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Indians, MLB 'Not Exactly Aligned' In Efforts to Get Rid of Chief Wahoo Logo

Cleveland Indians owner Paul Dolan admits that the team and MLB aren't "exactly aligned" on Chief Wahoo's future. 

Cleveland Indians owner Paul Dolan says that the team "will come to some understanding" with the league regarding the controversial Chief Wahoo logo.

Dolan admits that his franchise and Major League Baseball don't see eye to eye on the subject.

“We’re not exactly aligned on its future,” Dolan told WAKR-AM. “But we will come to some understanding sometime relatively soon, meaning before the start of the 2018 season and maybe sooner than that.”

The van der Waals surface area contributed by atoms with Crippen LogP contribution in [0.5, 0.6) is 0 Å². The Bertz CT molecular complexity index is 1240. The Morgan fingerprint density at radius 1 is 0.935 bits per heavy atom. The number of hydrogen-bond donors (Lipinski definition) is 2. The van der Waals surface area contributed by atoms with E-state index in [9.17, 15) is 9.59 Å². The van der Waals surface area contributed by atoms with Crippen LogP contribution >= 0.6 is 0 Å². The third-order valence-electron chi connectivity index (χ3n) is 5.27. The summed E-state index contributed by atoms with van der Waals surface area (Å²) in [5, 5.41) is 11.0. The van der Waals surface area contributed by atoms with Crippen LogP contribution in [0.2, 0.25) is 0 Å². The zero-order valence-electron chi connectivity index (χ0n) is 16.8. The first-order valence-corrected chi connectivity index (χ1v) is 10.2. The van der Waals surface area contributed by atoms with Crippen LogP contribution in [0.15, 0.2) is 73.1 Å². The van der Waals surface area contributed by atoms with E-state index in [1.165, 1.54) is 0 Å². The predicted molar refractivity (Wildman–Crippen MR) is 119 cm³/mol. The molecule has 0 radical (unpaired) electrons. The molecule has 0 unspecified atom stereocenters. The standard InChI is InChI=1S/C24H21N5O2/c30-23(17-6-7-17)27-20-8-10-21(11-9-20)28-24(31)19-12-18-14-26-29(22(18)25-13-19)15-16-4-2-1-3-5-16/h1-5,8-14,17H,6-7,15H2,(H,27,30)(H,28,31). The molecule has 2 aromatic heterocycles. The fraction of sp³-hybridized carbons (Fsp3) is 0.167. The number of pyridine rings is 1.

MLB has had discussions with the Indians in hopes that the franchise move away from the logo, which features a smiling Native American. The logo has been used in some capacity for the franchise since the 1947 season and is still prevalent on the team's baseball caps and on its uniforms.

The logo created controversy during last season's American League Championship Series against the Toronto Blue Jays, when a Canadian judge ruled the “Chief Wahoo” mascot did not illegally discriminate against indigenous people under Canadian law.

The ruling allowed the Indians to keep the uniforms that displayed the logo while the team played in Toronto.

Dolan said that the team is trying to "find the right balance" on the logo issue and are empathetic to fans who are offended by it.

“There’s a lot of pressure on the national scene,” Dolan said. “We may live in a little bit of a bubble in terms of how we see Chief Wahoo and if you didn’t grow up here with it and you don’t have that emotional attachment and you look at it more objectively, you can see reason why some might offended by it. And the commissioner is feeling that pressure."